Academic journal article Cognitie, Creier, Comportament

Subjective Wellbeing in Students with Special Educational Needs

Academic journal article Cognitie, Creier, Comportament

Subjective Wellbeing in Students with Special Educational Needs

Article excerpt

Children and adolescents with Special Educational Needs (SEN) frequently present deficits in important functioning domains, which represents additional challenges for adaptive trajectories and positive functioning. In fact, difficulties on cognitive abilities, interpersonal functioning, communication, autonomy, and behavior control are prevalent features in children and adolescents with different Special Educational Needs.

Cognitive deficits (e.g. poor reasoning, executive functions) are a prevailing characteristic in many conditions, such as Attention Deficit Disorder and Hyperactivity (Schoechlin & Engel, 2005), Intellectual and Developmental Disability (Santos, 2010) hearing impairment (Halliwell, 2003) and neuromotor impairment (Rosenbaum, Paneth, Leviton, Goldstein, & Bax, 2007). Communication and language are significantly affected by developmental disorders (Gouveia, Alves, & Teixeira, 2008) and hearing impairment (Lieu, 2004). Behavior control (accomplishment of social rules, inhibition and behavior regulation) is impaired in individuals presenting different Special Educational Needs, including intellectual disability (Schalock, Keith, Verdugo, & Gomez, 2010), Attention Deficit and Hyperactivity Disorder (DuPaul, Carson, Gormley, Junod, & Flammer-Rivere, 2012) and hearing impairment (Lieu, 2004). Deficits in different functioning domains result in lack of autonomy, which is a prevalent feature in individuals presenting different Special Educational Needs (Eriksson, Welander, & Granlund, 2007), such as visual impairment (Stelmack, 2001) hearing impairment (Halliwell, 2003), intellectual disability (Santos, 2010), neuromotor impairment (Ghedini, Mancini, & Brandão, 2010; Schenker, Coster, & Parush, 2005) or Attention Deficit and Hyperactivity Disorder (Loe & Feldman, 2007).

Cognitive functions, communication and language, behavior control and autonomy domains significantly, cumulatively and reciprocally interact between them and influence other functioning domains (Masten, Burt, & Coatsworth, 2006). Deficits in such domains, place students with Special Educational Needs at increased risk for development of maladaptive functioning trajectories, and are involved in cascades of developmental inequalities (Krahn, Hammons, & Turner, 2006). Maladaptive trajectories are routed in individuals early functioning, which tends to be affected and shaped by experiences at several levels. Deficits presented by children with Special Educational Needs place them at increased risk also for receiving negative feedback about their competence, relatedness and autonomy which are basic psychological needs involved in positive functioning (Deci & Ryan, 2002; Ryan & Deci, 2000). Therefore, a central issue in intervention with children and adolescents presenting Special Educational Needs is the understanding of their subjective wellbeing, in its several dimensions.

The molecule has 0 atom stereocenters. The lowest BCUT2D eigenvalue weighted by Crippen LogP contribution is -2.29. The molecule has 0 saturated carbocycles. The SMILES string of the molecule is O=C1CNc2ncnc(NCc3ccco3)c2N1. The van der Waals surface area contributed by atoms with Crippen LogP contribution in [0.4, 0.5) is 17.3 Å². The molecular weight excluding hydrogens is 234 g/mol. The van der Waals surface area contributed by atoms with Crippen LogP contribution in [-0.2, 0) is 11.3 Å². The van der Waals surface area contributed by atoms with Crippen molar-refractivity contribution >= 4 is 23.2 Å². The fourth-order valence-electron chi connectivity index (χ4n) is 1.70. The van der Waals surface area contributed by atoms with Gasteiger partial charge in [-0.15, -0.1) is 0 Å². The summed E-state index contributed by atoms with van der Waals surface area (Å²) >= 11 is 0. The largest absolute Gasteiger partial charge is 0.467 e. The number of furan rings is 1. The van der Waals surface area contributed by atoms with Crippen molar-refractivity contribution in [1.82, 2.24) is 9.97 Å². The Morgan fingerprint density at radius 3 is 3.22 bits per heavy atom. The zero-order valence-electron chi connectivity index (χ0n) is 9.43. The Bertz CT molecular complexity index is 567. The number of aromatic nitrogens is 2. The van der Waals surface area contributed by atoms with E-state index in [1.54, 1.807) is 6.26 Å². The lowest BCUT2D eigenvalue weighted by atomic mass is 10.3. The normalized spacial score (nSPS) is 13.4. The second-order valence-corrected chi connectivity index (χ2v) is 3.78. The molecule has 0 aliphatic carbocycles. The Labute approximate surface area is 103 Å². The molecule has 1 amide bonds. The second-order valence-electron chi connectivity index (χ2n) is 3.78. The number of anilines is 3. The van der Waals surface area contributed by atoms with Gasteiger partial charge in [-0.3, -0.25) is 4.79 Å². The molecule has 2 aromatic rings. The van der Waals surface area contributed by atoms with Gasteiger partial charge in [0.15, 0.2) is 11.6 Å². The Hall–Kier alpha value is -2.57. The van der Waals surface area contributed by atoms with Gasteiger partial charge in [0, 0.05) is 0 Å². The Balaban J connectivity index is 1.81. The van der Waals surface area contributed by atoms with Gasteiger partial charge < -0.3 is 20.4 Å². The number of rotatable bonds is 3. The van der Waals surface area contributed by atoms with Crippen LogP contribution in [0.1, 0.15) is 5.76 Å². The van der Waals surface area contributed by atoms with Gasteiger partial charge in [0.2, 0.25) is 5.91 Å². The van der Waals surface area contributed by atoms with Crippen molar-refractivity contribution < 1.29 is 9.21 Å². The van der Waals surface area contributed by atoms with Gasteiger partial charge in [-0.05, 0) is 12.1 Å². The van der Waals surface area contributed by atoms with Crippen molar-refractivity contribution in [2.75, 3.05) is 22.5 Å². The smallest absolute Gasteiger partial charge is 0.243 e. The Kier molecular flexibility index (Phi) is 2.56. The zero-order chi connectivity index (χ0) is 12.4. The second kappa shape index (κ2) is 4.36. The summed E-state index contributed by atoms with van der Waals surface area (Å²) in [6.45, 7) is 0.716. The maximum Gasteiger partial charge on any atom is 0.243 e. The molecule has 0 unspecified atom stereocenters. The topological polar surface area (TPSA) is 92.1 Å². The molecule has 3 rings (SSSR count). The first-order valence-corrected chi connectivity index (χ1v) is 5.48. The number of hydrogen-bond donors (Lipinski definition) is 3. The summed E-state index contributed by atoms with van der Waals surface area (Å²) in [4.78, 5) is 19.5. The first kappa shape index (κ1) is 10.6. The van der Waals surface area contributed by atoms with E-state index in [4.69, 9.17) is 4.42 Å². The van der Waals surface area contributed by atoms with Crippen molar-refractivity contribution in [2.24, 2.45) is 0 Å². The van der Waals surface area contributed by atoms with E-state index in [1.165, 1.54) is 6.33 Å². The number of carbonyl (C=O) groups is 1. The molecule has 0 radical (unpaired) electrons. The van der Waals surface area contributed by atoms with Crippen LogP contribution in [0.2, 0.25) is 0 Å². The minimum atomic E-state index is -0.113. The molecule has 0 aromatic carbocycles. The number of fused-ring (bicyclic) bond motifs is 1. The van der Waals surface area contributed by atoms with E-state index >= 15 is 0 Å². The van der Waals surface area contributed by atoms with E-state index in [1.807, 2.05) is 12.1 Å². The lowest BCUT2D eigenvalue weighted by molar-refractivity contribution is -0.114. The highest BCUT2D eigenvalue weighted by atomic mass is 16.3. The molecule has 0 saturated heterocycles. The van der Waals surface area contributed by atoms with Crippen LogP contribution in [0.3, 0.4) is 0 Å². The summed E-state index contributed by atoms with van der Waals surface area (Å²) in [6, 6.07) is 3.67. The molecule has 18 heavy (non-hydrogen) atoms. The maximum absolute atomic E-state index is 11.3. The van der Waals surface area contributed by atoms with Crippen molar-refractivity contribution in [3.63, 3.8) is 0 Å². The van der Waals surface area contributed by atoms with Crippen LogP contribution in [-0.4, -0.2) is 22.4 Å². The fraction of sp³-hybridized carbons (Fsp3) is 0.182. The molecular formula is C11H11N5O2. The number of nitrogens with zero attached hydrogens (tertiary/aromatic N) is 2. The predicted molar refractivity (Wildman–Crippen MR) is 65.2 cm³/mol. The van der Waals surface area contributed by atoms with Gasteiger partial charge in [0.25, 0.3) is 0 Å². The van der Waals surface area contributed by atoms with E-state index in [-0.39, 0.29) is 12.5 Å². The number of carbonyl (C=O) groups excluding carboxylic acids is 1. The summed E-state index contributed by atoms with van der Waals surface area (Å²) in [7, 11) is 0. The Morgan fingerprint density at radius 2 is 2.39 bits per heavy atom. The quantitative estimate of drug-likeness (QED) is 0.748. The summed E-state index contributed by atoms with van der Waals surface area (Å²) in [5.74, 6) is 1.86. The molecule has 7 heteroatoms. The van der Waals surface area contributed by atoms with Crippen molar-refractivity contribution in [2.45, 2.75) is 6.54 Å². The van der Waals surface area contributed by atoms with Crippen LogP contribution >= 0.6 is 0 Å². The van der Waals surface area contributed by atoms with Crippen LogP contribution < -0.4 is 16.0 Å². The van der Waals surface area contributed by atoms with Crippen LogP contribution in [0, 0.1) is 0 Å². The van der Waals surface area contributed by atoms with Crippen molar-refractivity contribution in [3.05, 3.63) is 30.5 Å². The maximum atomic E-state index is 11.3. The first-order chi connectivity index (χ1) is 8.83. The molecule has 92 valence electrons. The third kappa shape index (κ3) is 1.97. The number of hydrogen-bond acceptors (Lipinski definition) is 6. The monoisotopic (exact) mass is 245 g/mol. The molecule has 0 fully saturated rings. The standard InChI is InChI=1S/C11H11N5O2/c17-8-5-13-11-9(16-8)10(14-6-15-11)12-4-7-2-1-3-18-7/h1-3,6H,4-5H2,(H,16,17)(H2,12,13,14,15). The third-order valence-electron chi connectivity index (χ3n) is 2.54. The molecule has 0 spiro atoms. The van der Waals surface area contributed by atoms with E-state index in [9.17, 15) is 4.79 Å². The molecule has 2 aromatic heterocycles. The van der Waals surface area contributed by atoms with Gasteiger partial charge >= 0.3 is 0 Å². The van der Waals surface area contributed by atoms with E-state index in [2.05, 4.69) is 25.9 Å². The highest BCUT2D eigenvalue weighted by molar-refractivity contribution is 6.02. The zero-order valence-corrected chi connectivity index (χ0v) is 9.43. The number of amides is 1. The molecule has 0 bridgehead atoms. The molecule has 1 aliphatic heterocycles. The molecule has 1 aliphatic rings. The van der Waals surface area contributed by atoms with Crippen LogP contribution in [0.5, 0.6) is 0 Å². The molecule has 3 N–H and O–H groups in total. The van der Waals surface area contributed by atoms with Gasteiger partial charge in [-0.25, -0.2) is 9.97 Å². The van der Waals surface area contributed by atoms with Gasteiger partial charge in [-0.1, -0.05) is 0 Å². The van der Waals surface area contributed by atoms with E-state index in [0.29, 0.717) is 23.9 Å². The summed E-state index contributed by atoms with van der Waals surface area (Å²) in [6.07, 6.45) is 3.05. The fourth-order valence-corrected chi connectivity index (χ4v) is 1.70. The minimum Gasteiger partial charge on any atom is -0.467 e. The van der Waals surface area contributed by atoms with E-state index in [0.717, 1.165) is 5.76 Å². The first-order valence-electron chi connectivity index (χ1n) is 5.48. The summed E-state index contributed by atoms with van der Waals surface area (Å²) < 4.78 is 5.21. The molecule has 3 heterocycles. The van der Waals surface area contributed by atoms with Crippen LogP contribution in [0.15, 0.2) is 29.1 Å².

Wellbeing as an indicator of positive functioning

Wellbeing is conceptualized under different approaches (e.g., Hedonic vs Eudaimonic). This two philosophical roots lead, however, to different concepts of wellbeing: subjective wellbeing and psychological wellbeing. Subjective wellbeing is different from psychological wellbeing as its' philosophical foundations are hedonic perspectives, while psychological wellbeing is founded in eudaimonic perspectives (Lent, 2004). Also, subjective well-being includes life satisfaction, positive and negative affect (Diener, 1984) while psychological wellbeing includes six dimensions: i) self-acceptance: ii) personal growth; iii) purpose in life; iv) autonomy; v) environmental mastery; and, vi) positive relations with others (Ryff & Keyes, 1995).

Currently, there is a growing consensus that subjective wellbeing is a multidimensional phenomenon, which means that a full understanding of people's subjective experiences requires the assessment of the different dimensions instead of a measure of a specific aspect of life (Diener, 1984). …

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